The big issues would revolve around bi-partisanship and how the paper is run. The central offices would be situated in the current Indianapolis Star office from which the small metro paper would be produced and created, this would also be the location of the website team and the Indiana Star.
There would also be an office in a northern city such as Fort Wayne and another is a more southern location such as Evansville. In these locations would be a small team of journalists who would report on local stories in the surrounding areas and would have their own part of the website and newspaper.
This model would also rely on freelance journalists in the area who just want to make a set amount of money per story that they write, but they wouldn’t be part of the newspapers pay roll. This would help diversify the stories and give the local people of the surrounding towns a voice rather than just seeing the three large cities news in the paper everyday.
The newspaper would remain at the same price it is now $2 an issue and $3.50 on sundays to non-subscribers, but the price to subscribers would be just $1 an issue for both the weekly and sunday editions.
Advertising would be kept at a minimum, which would allow smaller, more local companies to take out ads for a smaller price then ever before, for instance, someone with their own small business in the southern part of Indiana could purchase ad space for just their region and someone in the northern part could have their ads published in their region. This works just like internet advertising does, the newspaper gets sent to three different printing locations with blank space for advertising and then the local offices just add their specific ads and thus you have a tailored newspaper, with selective advertising for it’s readership. To keep up to bi-partisanship however the advertising would have to be regulated as to not suggest a specific bias to a certain company or product. I would suggest that advertisers be limited to how many issues they can print per month and how much space is giving to competing companies, for example. If two local insurance companies want to take an ad out on one specific week, then they would either have to be both the same size on the same page, or one would have to be pushed back a week.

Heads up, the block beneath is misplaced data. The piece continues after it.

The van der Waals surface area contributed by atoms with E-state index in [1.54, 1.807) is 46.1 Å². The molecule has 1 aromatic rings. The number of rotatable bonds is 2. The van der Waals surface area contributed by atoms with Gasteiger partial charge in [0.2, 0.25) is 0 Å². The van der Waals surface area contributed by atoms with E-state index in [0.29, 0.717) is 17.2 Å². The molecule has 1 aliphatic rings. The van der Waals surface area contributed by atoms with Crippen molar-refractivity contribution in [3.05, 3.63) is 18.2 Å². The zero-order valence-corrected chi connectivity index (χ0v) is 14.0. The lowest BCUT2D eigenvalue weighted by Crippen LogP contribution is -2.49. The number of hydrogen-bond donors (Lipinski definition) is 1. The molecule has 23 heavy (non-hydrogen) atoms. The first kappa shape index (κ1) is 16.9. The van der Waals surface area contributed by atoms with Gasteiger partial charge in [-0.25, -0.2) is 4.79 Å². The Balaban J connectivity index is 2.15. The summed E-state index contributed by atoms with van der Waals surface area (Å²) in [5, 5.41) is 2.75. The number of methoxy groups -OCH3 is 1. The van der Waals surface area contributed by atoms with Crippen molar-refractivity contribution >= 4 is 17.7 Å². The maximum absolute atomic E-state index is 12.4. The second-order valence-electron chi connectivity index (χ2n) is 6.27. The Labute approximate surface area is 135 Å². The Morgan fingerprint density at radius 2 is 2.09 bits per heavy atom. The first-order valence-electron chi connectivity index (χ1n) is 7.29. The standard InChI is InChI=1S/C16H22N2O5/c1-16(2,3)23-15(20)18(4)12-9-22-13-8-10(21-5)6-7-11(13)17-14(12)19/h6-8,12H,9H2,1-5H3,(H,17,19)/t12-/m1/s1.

So can this model work?
Nobody can be certain until one state trials it to see how it all works and if the people are willing to pay for it. The press is what this country was founded upon and the vast majority of people do still have faith in it so I can see this working out. Some states such as New York would obviously have issues due to the large amount of Newspapers in Manhattan and states with a huge area such as Texas would have to be tackled in a different way to the smaller states like Indiana, but nonetheless the model should be fundamentally similar.
If this does work, then it will change modern journalism forever and hopefully for the better. The struggle to stay in business would be over and all of the people left in the industry would be able to go to sleep at night knowing that they are doing something good for the public, which really is what journalism and newspapers are all about. For the people. By the people.